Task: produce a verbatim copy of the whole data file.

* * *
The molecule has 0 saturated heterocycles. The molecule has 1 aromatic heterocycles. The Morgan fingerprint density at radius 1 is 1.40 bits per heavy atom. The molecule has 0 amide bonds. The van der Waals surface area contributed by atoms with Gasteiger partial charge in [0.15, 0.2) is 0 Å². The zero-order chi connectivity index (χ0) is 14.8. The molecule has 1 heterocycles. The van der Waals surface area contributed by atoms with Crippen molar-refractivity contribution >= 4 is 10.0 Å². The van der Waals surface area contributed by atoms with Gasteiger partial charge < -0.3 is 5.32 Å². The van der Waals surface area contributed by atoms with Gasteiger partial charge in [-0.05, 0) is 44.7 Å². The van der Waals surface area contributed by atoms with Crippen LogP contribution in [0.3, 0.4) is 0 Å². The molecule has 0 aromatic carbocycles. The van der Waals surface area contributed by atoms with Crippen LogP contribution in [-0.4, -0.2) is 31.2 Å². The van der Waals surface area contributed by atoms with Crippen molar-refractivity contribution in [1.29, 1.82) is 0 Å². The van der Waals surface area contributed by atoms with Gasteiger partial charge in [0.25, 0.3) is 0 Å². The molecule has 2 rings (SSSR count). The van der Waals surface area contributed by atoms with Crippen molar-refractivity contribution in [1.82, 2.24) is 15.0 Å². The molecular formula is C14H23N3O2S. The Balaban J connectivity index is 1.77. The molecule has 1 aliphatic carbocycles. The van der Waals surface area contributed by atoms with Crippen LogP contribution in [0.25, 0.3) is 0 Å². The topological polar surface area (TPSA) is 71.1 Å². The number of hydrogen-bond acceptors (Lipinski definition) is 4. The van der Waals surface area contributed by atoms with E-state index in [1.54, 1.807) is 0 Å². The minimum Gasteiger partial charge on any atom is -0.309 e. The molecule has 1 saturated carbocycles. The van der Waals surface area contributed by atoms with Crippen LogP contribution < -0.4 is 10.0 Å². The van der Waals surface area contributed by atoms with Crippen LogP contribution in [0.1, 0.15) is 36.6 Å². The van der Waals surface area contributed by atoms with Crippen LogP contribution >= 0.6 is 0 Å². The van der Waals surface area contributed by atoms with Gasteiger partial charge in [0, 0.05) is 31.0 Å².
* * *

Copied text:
The molecule has 0 saturated heterocycles. The molecule has 1 aromatic heterocycles. The Morgan fingerprint density at radius 1 is 1.40 bits per heavy atom. The molecule has 0 amide bonds. The van der Waals surface area contributed by atoms with Gasteiger partial charge in [0.15, 0.2) is 0 Å². The zero-order chi connectivity index (χ0) is 14.8. The molecule has 1 heterocycles. The van der Waals surface area contributed by atoms with Crippen molar-refractivity contribution >= 4 is 10.0 Å². The van der Waals surface area contributed by atoms with Gasteiger partial charge < -0.3 is 5.32 Å². The van der Waals surface area contributed by atoms with Gasteiger partial charge in [-0.05, 0) is 44.7 Å². The van der Waals surface area contributed by atoms with Crippen LogP contribution in [0.3, 0.4) is 0 Å². The molecule has 0 aromatic carbocycles. The van der Waals surface area contributed by atoms with Crippen LogP contribution in [-0.4, -0.2) is 31.2 Å². The van der Waals surface area contributed by atoms with Crippen molar-refractivity contribution in [1.29, 1.82) is 0 Å². The van der Waals surface area contributed by atoms with Gasteiger partial charge in [0.25, 0.3) is 0 Å². The molecule has 2 rings (SSSR count). The van der Waals surface area contributed by atoms with Crippen molar-refractivity contribution in [1.82, 2.24) is 15.0 Å². The molecular formula is C14H23N3O2S. The Balaban J connectivity index is 1.77. The molecule has 1 aliphatic carbocycles. The van der Waals surface area contributed by atoms with Crippen LogP contribution in [0.25, 0.3) is 0 Å². The topological polar surface area (TPSA) is 71.1 Å². The number of hydrogen-bond acceptors (Lipinski definition) is 4. The van der Waals surface area contributed by atoms with E-state index in [1.54, 1.807) is 0 Å². The minimum Gasteiger partial charge on any atom is -0.309 e. The molecule has 1 saturated carbocycles. The van der Waals surface area contributed by atoms with Crippen LogP contribution < -0.4 is 10.0 Å². The van der Waals surface area contributed by atoms with Crippen LogP contribution in [0.1, 0.15) is 36.6 Å². The van der Waals surface area contributed by atoms with Crippen LogP contribution >= 0.6 is 0 Å². The van der Waals surface area contributed by atoms with Gasteiger partial charge in [0, 0.05) is 31.0 Å².